In this classic study of Pandita Ranabai’s life, Uma Chakravarti brings to light one of the foremost thinkers of nineteenth-century India and one of its earliest feminists. A scholar and an eloquent speaker, Ramabai was no stranger to controversy. Her critique of Brahminical patriarchy was in sharp contrast to Annie Besant, who championed the cause of Hindu society. And in an act seen by contemporary Hindu society as betrayal not only of her religion but of her nation, Ramabai – herself a high-caste Hindu widow – chose to convert to Christianity.
Chakravarti’s book stands out as one of the most important critiques of gender and power relations in colonial India, with particular emphasis on issues of class and caste.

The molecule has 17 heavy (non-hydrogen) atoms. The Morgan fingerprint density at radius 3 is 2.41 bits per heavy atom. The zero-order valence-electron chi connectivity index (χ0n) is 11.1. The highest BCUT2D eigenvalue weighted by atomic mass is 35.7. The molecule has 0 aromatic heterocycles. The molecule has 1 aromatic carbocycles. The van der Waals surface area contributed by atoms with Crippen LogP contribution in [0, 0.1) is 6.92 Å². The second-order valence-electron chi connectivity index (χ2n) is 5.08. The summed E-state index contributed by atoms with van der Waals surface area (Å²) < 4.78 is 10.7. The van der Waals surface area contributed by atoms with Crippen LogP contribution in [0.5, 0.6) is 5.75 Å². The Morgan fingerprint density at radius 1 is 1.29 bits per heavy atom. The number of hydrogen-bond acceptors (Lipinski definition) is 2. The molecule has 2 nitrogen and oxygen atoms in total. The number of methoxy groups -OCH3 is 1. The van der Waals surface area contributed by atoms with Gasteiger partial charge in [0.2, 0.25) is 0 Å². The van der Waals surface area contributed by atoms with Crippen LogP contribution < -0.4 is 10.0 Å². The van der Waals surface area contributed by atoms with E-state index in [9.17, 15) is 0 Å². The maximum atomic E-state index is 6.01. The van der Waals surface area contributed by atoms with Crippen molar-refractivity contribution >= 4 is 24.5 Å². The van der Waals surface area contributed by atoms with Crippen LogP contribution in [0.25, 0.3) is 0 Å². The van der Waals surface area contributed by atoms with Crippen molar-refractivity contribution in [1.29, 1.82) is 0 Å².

Why has the life and work of Ramabai and, more importantly, her critique of society been marginalised from mainstream history’ which otherwise is more than generous to the great men (and occasionally women) school of history Ramabai had all the elements required for a ‘great’ character. she was articulate, learned, confident and forceful — a woman who got considerable media attention when she first burst upon the public arena in the 1870s. Men of the nineteenth century, both reformists and traditionalists who had been waxing eloquent on the ‘glorious’ position of women ancient India, suddenly found an embodiment of such womanhood in the person of Ramabai. Welcomed and feted in Calcutta in 1878-79, Ramabai was soon honoured with the title of Saraswati’ for her learning and eloquence, not just in any vernacular’ but in Sanskrit (from which women had been traditionally excluded) — an apt title that was soon to become ironic. The goddess Saraswati is associated with learning but also with vac (speech or voice). Unfortunately, as Ramabai was to discover, unless this voice or speech tied into what men wanted to hear and what they themselves were saying, it was regarded as dissonant. Ramabai’s critique of Brahmanical patriarchy and her decisive break with its oppressive structure through her conversion to Christianity were too much for those riding the high tide of history and for whom nationalism was synonymous with Hinduism. Ramabai became at best an embarrassment and at worst a betrayer. Her marginalisation then is not the mere consequence of gender bias in history, although that certainly accounts for a part of it. It is not merely an obscuring, an invisibilising, as is commonly the case with women, but a suppression. Our task then is not just to retrieve forgotten histories but to explore the histories of suppression.